Saturday, August 29, 2015


I call this painting, "Impression Minneapolis".  It is an oil painting on a 16" x 20" RayMar Linen Panel.  "Impression Minneapolis" just received a Best Of Show at the Fall Show of my art club, the Peoria Fine Arts Association. (PFAA), for which I was extremely pleased.

Saturday, August 8, 2015


Once again, I've tried my hand at creating an oil painting in a bit looser, and more "painterly" style.  I have found that just as with anything else, the creating of this painterly appearance can be learned, and once learned, I find that I can apply it whenever I wish.
This is a 12" x 16" oil on canvas. I actually painted it because I had a spare 12" x 16" frame that I bought on sale, and I needed a nice painting to place into it.  I call this "Sunday Morning". 

Thursday, April 23, 2015


Recently, I was inspired by a work I saw by another artist, and decided to do a similar work myself.  This is a painting I created using one color, and White.  Raw Umber is the color, and Titanium White is the White.
I have titled this painting, "Restless".  It is a 16" x 20" oil painting on a RayMar, Canvas Panel

Friday, January 9, 2015


I painted this Mandarin Orange as a test.  RayMar, the company from whom I purchase my linen, and canvas-covered panels offered me a sample of Arches Oil Paper, laminated to a thin sheet of DiBond (Aluminum Panel), so that I could test the surface on a real, oil-painted subject.  It worked very well, and this is the results.  This is a 6" x 8" oil paint on an Arches Oil Paper Panel.  I call it "Juicy".

Monday, October 20, 2014


I painted this piece from imagination, the title of which is only significant to me.  This is 16" x 20" oil on canvas.

Wednesday, October 8, 2014


This is one of my newest flower paintings.  I entered it into my art club's fall show, and it received an "Award Of Excellence", which is equivalent to a "First Place".

It is 16" x 20" oil on canvas

Tuesday, May 13, 2014


As much as I may detest the use of "synthetic materials" for use as ingredients in my oil paintings, I greatly enjoy the use of synthetic resins as varnishes for my oil paintings.

It all has to do with compatibility.  I don't feel that alkyd mediums are compatible with traditional oil paints.  That makes them very questionable for use with traditional oil paint.

However, when it comes to the final varnish that is applied as the final, finishing coat to the surface of a finished oil painting, synthetic resins are to be favored, in my opinion, and it it BECAUSE of their incompatablity with  the ingredients in the surface of the oil painting.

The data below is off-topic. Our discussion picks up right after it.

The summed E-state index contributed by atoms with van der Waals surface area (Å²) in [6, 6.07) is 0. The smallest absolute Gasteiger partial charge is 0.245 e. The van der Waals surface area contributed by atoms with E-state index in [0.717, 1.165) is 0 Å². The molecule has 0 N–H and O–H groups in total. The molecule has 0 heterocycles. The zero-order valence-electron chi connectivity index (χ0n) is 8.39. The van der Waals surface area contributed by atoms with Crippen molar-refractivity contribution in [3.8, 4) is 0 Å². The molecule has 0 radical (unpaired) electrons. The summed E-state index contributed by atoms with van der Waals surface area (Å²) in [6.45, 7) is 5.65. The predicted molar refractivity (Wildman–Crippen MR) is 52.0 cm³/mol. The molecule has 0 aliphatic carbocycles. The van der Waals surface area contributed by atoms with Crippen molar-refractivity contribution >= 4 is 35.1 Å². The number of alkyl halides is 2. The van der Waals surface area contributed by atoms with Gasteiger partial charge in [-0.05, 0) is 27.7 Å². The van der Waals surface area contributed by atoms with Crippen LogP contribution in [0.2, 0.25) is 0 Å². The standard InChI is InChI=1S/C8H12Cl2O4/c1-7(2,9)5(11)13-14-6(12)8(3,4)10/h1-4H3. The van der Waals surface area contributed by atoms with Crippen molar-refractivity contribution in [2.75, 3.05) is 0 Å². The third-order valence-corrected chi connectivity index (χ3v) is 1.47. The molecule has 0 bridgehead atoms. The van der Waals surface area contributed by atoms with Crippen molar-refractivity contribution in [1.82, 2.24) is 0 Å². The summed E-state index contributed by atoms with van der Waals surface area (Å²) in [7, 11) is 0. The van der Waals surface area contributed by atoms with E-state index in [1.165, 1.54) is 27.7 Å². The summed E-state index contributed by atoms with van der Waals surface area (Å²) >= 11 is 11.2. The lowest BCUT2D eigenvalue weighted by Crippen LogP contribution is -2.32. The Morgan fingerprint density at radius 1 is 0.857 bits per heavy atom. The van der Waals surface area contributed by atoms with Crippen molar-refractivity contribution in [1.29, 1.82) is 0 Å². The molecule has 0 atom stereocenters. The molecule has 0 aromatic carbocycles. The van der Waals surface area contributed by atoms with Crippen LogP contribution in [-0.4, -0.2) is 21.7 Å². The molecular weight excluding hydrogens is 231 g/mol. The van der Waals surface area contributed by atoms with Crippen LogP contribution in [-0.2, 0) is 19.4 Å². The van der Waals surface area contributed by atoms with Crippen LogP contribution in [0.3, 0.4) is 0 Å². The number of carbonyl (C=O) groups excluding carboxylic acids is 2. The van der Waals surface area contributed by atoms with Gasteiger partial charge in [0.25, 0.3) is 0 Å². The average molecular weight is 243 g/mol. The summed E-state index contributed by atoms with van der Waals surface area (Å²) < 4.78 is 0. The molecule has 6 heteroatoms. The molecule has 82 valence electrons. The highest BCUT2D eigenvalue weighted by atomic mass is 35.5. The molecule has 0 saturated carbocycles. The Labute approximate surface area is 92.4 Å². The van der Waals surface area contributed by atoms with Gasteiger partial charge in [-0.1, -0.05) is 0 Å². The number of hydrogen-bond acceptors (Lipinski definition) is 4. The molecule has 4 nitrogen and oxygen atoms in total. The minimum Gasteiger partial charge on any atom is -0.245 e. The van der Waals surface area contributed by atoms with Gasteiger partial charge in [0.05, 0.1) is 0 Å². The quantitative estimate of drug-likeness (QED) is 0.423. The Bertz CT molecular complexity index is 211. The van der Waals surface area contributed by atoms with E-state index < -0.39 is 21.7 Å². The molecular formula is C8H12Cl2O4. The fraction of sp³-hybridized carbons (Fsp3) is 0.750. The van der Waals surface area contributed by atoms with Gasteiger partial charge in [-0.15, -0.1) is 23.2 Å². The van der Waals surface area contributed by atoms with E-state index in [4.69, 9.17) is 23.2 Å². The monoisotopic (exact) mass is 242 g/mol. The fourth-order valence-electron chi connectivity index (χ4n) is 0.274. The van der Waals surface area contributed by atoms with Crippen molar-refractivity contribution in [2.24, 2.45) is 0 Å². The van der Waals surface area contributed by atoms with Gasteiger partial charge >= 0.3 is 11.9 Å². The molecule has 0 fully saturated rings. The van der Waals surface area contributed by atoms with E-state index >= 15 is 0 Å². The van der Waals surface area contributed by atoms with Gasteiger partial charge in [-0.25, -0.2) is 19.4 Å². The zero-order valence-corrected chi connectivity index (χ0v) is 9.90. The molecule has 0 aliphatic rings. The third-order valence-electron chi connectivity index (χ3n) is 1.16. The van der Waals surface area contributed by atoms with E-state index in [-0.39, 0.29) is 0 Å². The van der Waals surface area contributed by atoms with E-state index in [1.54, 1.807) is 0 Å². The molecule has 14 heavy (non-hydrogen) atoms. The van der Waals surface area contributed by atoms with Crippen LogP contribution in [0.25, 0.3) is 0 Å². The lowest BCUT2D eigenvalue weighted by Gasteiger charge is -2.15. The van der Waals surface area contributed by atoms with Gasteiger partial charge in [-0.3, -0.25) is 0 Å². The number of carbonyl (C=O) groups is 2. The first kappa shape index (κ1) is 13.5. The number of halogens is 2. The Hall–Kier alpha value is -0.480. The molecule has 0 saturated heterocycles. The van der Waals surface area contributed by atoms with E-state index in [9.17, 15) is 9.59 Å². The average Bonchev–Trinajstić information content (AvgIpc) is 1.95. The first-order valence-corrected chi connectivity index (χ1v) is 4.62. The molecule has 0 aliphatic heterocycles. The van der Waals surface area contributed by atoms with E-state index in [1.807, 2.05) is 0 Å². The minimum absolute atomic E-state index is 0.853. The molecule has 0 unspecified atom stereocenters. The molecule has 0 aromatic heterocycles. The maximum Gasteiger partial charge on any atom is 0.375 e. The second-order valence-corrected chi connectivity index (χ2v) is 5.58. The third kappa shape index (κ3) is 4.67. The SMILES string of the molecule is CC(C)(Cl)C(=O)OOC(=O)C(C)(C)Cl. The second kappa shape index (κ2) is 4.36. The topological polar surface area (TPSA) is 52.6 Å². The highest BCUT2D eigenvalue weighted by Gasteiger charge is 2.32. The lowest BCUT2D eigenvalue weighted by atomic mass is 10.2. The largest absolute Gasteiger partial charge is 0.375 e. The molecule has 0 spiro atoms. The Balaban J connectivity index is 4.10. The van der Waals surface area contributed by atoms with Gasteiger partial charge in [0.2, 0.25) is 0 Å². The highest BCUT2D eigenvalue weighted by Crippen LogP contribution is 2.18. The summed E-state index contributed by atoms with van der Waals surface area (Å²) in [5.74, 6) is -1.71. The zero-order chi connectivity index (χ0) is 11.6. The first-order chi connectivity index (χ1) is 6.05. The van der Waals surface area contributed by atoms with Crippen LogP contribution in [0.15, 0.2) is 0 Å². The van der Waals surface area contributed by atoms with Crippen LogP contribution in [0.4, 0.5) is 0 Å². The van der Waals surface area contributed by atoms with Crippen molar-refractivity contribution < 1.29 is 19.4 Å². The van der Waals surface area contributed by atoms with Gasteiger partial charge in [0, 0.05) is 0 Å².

A good, final varnish for an oil painting should exhibit 3 important characteristics:  1)  It should improve the appearance of the painting, by leveling out the high and low (glossy and dull) areas of the painting.  2)  It should provide a degree of protection against dust, dirt, stains, and abrasions for the surface of the painting.  3)  It MUST be easily removable, and without dissolving the surface of the painting, itself.  This is for conservator purposes, as the painting ages, and the varnish becomes discolored over time, and must be removed.

The synthetic resin varnishes meet all three of these requirements.  The synthetics are just a bit INCOMPATIBLE with the painted surface, and that makes them very desirable for use as a final varnish for oil paintings.  The synthetics are not likely to bond, or cross-link, molecularly, with the natural ingredients (oils, solvents, resins) within the surface of the oil painting, because they are simply not composed of the same "stuff".  Synthetic resin varnishes are easily removed with the weakest of all the solvents--Odorless Mineral Spirits, and without attacking the surface of the oil painting, itself.  This makes synthetic varnishes the best choice for the protection of any oil painting.  Most synthetic resin varnishes also exhibit at least some degree of Ultraviollet light protection, making them much better than most natural resin varnishes, in that respect.

My choice of synthetic varnishes is the following:  For high gloss, I use GamVar Varnish, made by Gamblin.  And, when I want more of a "satin sheen", I use Winsor & Newton Artist's Varnish, and I mix equal portions of their Gloss Varnish and their Matte Varnish, to create a "satin sheen" appearance.  Each of these varnishes can be easily removed with Odorless Mineral Spirits, without fear of dissolving the painted surface beneath it.